This article explores the treatment of democracy in the formulation of UN resolutions, peace agreements, and external aid agreements related to the post-conflict reconstruction of Sierra Leone. In so doing, it seeks to contribute towards a fuller understanding of the relevance of the practice of post-conflict reconstruction for the debate on democracy in international law. The analysis takes account of not only whether democracy was treated as an international legal concept, but also the relationship between the approach taken to the definition of democracy and the effectiveness of the reconstruction process. A central argument is that internationally facilitated post-conflict reconstruction can appear to be conducive to the articulation, by states, of democracy in international legal terms. However, it is also contended that the willingness of states to take this step can be seen as dependent on the existence of an appropriate forum. On this basis, it is concluded that the significance, from an international legal perspective, of the reluctance of states to take various opportunities to raise democracy in international legal terms during the reconstruction of Sierra Leone should not be overstated.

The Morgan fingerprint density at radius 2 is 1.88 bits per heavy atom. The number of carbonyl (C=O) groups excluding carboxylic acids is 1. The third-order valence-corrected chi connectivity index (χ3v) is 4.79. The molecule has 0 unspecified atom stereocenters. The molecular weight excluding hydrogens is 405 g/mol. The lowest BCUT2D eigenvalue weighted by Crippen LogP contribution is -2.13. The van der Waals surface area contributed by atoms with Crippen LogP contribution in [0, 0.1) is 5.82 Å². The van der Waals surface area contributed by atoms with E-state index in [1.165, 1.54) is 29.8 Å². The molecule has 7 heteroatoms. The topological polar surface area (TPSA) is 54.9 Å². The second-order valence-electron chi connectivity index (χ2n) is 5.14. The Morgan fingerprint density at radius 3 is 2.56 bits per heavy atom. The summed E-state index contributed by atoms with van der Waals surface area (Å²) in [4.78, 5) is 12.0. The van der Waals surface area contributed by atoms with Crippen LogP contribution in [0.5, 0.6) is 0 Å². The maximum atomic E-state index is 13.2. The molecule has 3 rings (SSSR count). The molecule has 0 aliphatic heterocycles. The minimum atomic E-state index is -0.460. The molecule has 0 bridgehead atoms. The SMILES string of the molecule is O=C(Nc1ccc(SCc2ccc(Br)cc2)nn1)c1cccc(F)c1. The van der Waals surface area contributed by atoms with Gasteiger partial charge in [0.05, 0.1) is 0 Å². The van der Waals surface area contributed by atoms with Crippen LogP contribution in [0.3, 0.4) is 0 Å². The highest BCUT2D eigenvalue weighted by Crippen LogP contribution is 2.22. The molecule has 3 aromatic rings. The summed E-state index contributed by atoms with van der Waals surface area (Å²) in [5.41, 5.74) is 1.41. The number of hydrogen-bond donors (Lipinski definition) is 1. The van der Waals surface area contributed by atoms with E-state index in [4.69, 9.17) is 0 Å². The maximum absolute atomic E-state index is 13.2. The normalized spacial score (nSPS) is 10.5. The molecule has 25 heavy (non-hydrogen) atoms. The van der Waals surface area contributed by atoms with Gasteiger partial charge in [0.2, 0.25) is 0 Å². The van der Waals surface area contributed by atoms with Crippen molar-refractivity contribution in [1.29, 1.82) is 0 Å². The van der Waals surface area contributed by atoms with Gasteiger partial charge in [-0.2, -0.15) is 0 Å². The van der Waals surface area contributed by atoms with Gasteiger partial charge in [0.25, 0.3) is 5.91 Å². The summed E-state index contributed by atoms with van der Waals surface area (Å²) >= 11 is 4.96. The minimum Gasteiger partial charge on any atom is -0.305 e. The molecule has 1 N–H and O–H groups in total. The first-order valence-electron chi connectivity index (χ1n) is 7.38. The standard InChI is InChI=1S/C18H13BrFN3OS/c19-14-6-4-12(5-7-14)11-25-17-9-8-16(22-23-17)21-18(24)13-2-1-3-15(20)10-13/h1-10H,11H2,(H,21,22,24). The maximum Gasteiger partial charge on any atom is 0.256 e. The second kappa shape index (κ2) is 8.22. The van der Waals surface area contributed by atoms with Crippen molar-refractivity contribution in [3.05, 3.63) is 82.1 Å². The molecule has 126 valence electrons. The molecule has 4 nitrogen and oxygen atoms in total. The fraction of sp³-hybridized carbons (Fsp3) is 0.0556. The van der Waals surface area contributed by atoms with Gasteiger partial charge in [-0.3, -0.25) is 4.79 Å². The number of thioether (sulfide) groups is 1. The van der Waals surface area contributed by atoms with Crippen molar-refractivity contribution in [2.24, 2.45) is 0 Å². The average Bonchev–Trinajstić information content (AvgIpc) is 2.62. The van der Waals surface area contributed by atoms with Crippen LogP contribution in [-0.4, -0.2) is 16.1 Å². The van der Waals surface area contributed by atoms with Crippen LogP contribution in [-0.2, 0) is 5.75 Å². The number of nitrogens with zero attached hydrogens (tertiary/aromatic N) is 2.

Thursday, November 17, 2011
Saul: The Search for an International Legal Concept of Democracy: Lessons from the Post-Conflict Reconstruction of Sierra Leone
Matthew Saul (Durham Univ. - Law) has posted The Search for an International Legal Concept of Democracy: Lessons from the Post-Conflict Reconstruction of Sierra Leone (Melbourne Journal of International Law, forthcoming). Here's the abstract: